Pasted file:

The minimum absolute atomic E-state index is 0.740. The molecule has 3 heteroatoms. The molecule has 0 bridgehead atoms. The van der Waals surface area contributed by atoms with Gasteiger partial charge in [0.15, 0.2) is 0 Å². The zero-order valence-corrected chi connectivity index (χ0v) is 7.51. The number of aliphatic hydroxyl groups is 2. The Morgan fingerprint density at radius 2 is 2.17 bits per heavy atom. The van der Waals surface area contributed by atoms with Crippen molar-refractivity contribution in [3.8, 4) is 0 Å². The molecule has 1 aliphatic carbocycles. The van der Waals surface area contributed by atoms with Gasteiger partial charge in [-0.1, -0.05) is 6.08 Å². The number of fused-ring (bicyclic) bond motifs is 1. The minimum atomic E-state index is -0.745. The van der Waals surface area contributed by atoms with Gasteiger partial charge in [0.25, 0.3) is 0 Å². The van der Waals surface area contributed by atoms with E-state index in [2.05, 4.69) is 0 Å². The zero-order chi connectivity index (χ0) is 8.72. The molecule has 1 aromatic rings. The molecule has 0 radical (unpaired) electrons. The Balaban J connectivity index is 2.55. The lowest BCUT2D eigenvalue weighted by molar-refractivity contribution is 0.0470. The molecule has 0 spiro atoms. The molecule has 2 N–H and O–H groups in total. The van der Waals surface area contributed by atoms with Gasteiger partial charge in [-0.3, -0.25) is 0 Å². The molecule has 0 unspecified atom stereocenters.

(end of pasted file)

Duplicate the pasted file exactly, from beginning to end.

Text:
The minimum absolute atomic E-state index is 0.740. The molecule has 3 heteroatoms. The molecule has 0 bridgehead atoms. The van der Waals surface area contributed by atoms with Gasteiger partial charge in [0.15, 0.2) is 0 Å². The zero-order valence-corrected chi connectivity index (χ0v) is 7.51. The number of aliphatic hydroxyl groups is 2. The Morgan fingerprint density at radius 2 is 2.17 bits per heavy atom. The van der Waals surface area contributed by atoms with Crippen molar-refractivity contribution in [3.8, 4) is 0 Å². The molecule has 1 aliphatic carbocycles. The van der Waals surface area contributed by atoms with Gasteiger partial charge in [-0.1, -0.05) is 6.08 Å². The number of fused-ring (bicyclic) bond motifs is 1. The minimum atomic E-state index is -0.745. The van der Waals surface area contributed by atoms with Gasteiger partial charge in [0.25, 0.3) is 0 Å². The van der Waals surface area contributed by atoms with E-state index in [2.05, 4.69) is 0 Å². The zero-order chi connectivity index (χ0) is 8.72. The molecule has 1 aromatic rings. The molecule has 0 radical (unpaired) electrons. The Balaban J connectivity index is 2.55. The lowest BCUT2D eigenvalue weighted by molar-refractivity contribution is 0.0470. The molecule has 0 spiro atoms. The molecule has 2 N–H and O–H groups in total. The van der Waals surface area contributed by atoms with Gasteiger partial charge in [-0.3, -0.25) is 0 Å². The molecule has 0 unspecified atom stereocenters.